A Day in the Life of an Expat in Surabaya, Indonesia

by Laura Wilcox Ambrey Sep 14, 2010

Photos: author

An English teacher in Surabaya, Indonesia shares an average day, from the prayer call to the nasi goreng.

For most Surabayans the day begins at 4:30 a.m. with the call to prayer beckoning them from their beds to the mosque. Indonesia is the largest Islamic country in the world, with 86 percent of the 243 million people calling themselves Muslims.

I don’t fall into this category and have become so accustomed to the call, that the neighborhood mosque’s song rarely wakes me. No, my day begins at least four hours later, with a 9 o’clock cup of kopi tubruk – coffee made from crushed coffee beans, sugar and boiling water – and a bowl of imported oatmeal.

After breakfast it’s time to rinse the morning sweat that has no doubt begun to form in this tropical climate – so I am out of the kitchen and into the bathroom for a mandi. The bathroom is completely covered in tile and for good reason – there is no bathtub, shower curtain, showerhead or hot water for that matter. However, there is a tile basin and a bucket… Ahh, the mandi – a scoop and splash process sure to wake me if my kopi tubruk hasn’t. If I am feeling particularly cold or squeamish, adding a large pot of boiling water takes the edge off.

Around noon, I join what feels like the majority of the 3.5 or so million city dwellers on their way to work, school or back to the mosque. I join not by car, bemo (small bus), becak (pedicab), or taxi, but by motorbike. Bring on the madness… The traffic lanes are worthless and the laws are only worth as much as the bribe you pay; but the effect of the friendly beep should not be underestimated – a small voice shouting, “I exist, don’t run me over!” amidst the honking crowd.

On the way to work I pass several statuesque tributes to warriors past – Surabaya is proudly called the City Of Heroes and is the place where the struggle for Indonesian independence began. President Soekarno announced Indonesian independence on August 17, 1945, but the Dutch stubbornly remained until 1949.

Surabayan youth were outraged at the Dutch and instigated the three-week Battle of Surabaya on November 10. Unfortunately, the Indonesians lost this battle but the effort marked a new stance on the independence issue, and November 10 is now celebrated as Heroes Day throughout all of Indonesia.

Upon arrival at my school I spend some time chatting with the staff and my fellow teachers before planning lessons. My co-worker, Greg, shares his latest Indonesian language revelation: malama, a word he created meaning ‘a long night,’ (malam translates to night, and lama to long time), I find it quite clever and the local teachers laugh but remain politely unimpressed.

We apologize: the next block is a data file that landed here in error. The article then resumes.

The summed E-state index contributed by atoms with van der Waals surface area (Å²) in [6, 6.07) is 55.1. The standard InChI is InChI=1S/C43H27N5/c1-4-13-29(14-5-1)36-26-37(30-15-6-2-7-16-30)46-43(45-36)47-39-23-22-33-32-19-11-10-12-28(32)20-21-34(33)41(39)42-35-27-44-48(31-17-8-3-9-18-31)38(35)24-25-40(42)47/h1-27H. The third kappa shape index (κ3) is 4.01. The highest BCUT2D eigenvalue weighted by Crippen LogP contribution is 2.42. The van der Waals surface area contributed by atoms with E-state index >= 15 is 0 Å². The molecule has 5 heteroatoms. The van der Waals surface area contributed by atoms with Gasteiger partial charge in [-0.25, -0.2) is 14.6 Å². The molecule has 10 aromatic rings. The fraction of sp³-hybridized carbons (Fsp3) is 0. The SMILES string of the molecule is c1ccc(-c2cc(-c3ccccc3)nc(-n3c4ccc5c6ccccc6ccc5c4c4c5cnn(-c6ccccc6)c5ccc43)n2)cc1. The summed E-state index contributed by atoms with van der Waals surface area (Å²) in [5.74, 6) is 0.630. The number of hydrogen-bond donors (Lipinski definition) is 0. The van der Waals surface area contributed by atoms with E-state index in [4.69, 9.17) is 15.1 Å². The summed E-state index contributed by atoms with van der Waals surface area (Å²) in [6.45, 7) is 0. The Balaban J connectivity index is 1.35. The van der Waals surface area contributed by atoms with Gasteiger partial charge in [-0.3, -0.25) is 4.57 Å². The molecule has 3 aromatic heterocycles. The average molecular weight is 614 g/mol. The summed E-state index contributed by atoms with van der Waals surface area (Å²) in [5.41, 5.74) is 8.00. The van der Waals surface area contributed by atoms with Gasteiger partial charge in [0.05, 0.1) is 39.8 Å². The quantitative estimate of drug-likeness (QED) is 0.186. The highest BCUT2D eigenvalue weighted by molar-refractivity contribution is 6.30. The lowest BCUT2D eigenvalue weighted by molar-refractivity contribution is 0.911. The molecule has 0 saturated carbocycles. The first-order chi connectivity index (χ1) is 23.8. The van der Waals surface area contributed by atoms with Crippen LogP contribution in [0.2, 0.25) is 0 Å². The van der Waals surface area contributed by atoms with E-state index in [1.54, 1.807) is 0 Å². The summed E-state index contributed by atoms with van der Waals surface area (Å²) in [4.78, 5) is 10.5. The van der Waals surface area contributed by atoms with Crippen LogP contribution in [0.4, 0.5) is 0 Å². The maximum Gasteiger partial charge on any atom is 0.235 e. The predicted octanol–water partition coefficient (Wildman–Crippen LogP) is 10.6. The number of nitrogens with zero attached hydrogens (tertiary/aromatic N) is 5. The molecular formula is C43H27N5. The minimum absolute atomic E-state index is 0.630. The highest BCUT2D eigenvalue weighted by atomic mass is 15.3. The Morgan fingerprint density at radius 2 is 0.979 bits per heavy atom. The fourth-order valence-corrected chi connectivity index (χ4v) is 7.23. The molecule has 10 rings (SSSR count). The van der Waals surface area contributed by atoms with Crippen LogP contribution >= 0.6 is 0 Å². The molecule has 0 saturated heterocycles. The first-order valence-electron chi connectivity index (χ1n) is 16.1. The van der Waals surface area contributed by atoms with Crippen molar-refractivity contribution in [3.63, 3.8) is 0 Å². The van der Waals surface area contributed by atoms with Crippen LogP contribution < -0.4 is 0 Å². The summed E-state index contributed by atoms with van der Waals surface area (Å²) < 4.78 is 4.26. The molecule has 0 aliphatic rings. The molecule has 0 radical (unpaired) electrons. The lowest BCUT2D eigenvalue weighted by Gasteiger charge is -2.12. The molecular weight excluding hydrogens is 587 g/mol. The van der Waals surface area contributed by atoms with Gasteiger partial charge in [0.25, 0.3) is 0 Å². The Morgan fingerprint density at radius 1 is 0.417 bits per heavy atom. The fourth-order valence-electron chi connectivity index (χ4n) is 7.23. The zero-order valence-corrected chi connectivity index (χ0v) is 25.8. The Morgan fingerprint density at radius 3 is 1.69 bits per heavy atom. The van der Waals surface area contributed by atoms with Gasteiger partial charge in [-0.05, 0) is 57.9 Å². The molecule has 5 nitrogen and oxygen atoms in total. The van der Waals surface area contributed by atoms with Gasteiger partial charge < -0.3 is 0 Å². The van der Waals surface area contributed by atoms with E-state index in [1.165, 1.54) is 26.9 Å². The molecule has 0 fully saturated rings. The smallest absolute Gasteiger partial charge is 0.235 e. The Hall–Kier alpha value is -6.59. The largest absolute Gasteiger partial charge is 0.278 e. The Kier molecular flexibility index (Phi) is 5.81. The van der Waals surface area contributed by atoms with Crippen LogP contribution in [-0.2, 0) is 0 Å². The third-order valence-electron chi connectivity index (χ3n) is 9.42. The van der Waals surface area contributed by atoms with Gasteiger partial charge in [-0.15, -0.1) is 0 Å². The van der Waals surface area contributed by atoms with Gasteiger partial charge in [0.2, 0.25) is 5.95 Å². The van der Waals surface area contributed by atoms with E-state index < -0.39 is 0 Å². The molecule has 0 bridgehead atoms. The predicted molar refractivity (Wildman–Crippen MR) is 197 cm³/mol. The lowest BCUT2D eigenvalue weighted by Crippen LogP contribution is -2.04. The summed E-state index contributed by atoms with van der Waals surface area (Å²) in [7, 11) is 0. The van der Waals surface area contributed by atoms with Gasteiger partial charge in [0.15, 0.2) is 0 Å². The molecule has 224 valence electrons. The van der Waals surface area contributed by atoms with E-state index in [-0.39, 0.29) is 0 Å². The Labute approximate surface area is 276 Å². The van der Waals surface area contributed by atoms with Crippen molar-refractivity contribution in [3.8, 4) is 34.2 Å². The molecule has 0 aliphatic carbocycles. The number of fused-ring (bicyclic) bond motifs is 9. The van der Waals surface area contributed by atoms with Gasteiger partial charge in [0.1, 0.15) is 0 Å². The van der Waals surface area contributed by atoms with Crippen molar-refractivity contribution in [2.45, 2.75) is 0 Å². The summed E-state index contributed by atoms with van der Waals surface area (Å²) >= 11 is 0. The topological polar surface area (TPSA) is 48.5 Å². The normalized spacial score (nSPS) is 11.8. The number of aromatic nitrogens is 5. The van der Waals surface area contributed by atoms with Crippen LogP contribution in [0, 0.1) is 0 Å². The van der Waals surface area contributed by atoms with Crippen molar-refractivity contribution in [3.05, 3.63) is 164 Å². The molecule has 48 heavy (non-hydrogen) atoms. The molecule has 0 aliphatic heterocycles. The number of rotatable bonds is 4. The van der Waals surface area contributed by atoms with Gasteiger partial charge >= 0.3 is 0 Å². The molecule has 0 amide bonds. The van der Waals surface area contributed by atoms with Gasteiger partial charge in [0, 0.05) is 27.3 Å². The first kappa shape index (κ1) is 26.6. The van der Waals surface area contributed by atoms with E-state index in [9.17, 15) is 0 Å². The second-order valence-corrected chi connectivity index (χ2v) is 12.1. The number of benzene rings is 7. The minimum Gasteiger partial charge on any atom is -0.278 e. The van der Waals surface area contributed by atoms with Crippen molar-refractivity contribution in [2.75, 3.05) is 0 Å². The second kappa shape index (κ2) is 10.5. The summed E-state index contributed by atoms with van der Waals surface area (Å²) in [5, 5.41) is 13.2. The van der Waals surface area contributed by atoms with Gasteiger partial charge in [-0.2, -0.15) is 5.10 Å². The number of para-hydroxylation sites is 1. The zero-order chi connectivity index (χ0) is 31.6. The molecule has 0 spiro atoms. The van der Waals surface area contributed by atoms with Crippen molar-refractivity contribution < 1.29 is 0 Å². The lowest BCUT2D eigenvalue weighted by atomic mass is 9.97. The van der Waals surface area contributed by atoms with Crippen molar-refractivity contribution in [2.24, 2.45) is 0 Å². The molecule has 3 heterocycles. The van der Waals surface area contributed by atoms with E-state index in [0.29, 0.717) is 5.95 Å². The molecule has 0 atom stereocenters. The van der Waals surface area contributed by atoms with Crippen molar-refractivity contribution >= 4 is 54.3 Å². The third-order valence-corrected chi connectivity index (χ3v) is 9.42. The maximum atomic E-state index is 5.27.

Two o’clock rolls around and I get hungry for a lunch of gado-gado – a steamed vegetable salad (potato, cabbage, tofu and mung beans) served with a heavenly peanut sauce prepared with a coconut milk base, and a boiled egg.

Pak (Mr) Frendy’s gado-gado cart is in the same place everyday, outside the mosque around the corner, and he knows my order by heart: no lontong (pressed rice patty) and easy on the peanut sauce. A two-minute walk and 6,000 rupiah later – around 75 US cents – and I’m set.

Finally the clock strikes three and it’s time to teach English – I spend the remainder of my working day fielding questions such as, “What’s the difference between bitch and biotch?” and drilling students to pronounce the ‘th’ sound as thhhh, rather than duh. (There are no stereotypically Asian pronunciation problems with r’s and l’s here, although interestingly most of the Balinese students confuse their p’s and f’s.)

The 9 o’clock drive home after work is much more relaxing than the drive to, the night hides the pollution and litter and the city parks are all brightly decorated with festive lights, earning the city its newest nick name: Sparkling Surabaya. We can kindly thank the tourism board for this.

Around 9:30 p.m. I meet my husband at home, he with dinner in hand – nasi goreng (fried rice) from a particularly talented street vendor in our neighborhood, Pak Heru, who feeds us most nights when we are too tired to cook for ourselves. Dinner and the day’s amusing stories are then shared beside our courtyard garden, a few mosquitoes are swatted away, the mosque sings it’s final song and we eventually go to sleep, ready to start again tomorrow.

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